Docs of Shanghai

They're short on status, pay, and respect, but China's young doctors hold keys to the world's fastest growing pharmaceutical market.
Aug 01, 2005

In China, almost every trip to a doctor involves waiting in line at a hospital. Hospital lobbies stretch out like train station waiting rooms, filled with row upon row of benches for patients who arrive in the early morning, without an appointment, to see their doctor of choice. Large modern hospitals in Beijing and Shanghai list the names of the physicians on duty in giant LED displays on the wall, like so many travel destinations. It isn't always clear how many patients a doctor can see—doctors tell me that 50 in an eight-hour shift is common—but those who arrive at the appointment window late in the day may find their preferred physicians fully booked. Friendly hospital assistants walk the aisles between benches to check on the crowd periodically, but no referral is necessary. Anyone who thinks he or she needs to see a doctor in any specialty can get in line. Outside of the emergency room, the hospital performs little triage. More frustrating for those with chronic diseases, no patient who has seen a particular doctor before can be guaranteed another appointment with the same physician.


Yao Qiang, MD
If the system seems a bit haphazard, it provides a democratic distribution of one of China's scarce resources: physicians. The country has less than two doctors for every one in the United States, and they serve a population close to five times as large. In the United States, 780,000 doctors treat a population of less than 300 million, which comes to around 265 doctors per 100,000 people. In China, there are about 12 doctors per 100,000 people—roughly 1.5 million doctors for a population of 1.3 billion. Even so, as China transitions into a market-driven healthcare system, challenges of economic disparity and sheer geographic size dwarf day-to-day problems like getting a doctor's appointment. But even as the system evolves, opportunities abound in this rapidly growing market. For pharma, the physician is the point of entry to this market, so tapping the enormous opportunity begins with understanding the practices and values of Chinese doctors.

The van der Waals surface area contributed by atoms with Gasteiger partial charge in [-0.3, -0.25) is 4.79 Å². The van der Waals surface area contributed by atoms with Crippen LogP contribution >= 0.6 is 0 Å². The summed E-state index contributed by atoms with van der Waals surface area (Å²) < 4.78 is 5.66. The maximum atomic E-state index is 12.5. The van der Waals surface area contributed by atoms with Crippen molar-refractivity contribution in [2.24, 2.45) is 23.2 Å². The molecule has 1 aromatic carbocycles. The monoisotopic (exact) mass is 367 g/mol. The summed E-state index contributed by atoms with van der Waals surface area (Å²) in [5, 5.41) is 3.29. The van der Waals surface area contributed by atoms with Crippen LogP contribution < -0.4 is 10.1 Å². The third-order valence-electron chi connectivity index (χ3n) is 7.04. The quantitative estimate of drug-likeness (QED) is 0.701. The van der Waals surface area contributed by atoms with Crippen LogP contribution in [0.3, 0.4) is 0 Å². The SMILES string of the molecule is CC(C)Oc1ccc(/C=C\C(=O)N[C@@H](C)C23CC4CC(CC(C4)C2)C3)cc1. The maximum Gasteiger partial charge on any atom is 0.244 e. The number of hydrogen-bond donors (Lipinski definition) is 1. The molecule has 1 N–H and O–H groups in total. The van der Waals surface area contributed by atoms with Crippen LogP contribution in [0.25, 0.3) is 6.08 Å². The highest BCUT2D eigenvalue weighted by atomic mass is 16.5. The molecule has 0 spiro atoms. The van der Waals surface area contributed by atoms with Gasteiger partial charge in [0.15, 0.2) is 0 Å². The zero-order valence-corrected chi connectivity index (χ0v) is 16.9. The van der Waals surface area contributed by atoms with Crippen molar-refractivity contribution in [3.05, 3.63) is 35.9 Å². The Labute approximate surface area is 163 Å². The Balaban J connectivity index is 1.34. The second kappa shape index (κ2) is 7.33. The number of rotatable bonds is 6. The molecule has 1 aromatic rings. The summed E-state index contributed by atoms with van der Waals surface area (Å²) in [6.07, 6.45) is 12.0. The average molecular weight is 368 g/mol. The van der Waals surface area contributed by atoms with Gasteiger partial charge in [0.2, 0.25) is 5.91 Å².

A Brief History of Chinese Healthcare


The Pharmacist in China: New Legislation and New Roles
A brief look back at history sheds light on the culture of medicine in China today. Western medicine was introduced to China at the turn of the 20th century, and many prominent medical schools today date back to that era. 1949 ushered in a new era. The People's Republic was a sprawling planned economy, in which the government owned and delivered all healthcare services. Most urban citizens received care from government hospitals, which offered inpatient, outpatient, and pharmacy services. As government employees, physicians earned a standard, uniform salary like every other worker. Private citizens paid a nominal fee (the equivalent of a few US pennies) to come to a hospital, see the doctor, undergo treatment, and receive medications from the hospital pharmacy. To improve healthcare in the rural areas, the state deployed hundreds of thousands of doctors and healthcare workers with various levels of training to work as "barefoot doctors" in free clinics. These rural outposts provided basic healthcare, educated the public on hygiene, and delivering babies, and promoted birth control. Devoting resources to rural areas nearly doubled life expectancy in China, greatly reduced infant mortality, and controlled the most prevalent infectious diseases by 1975.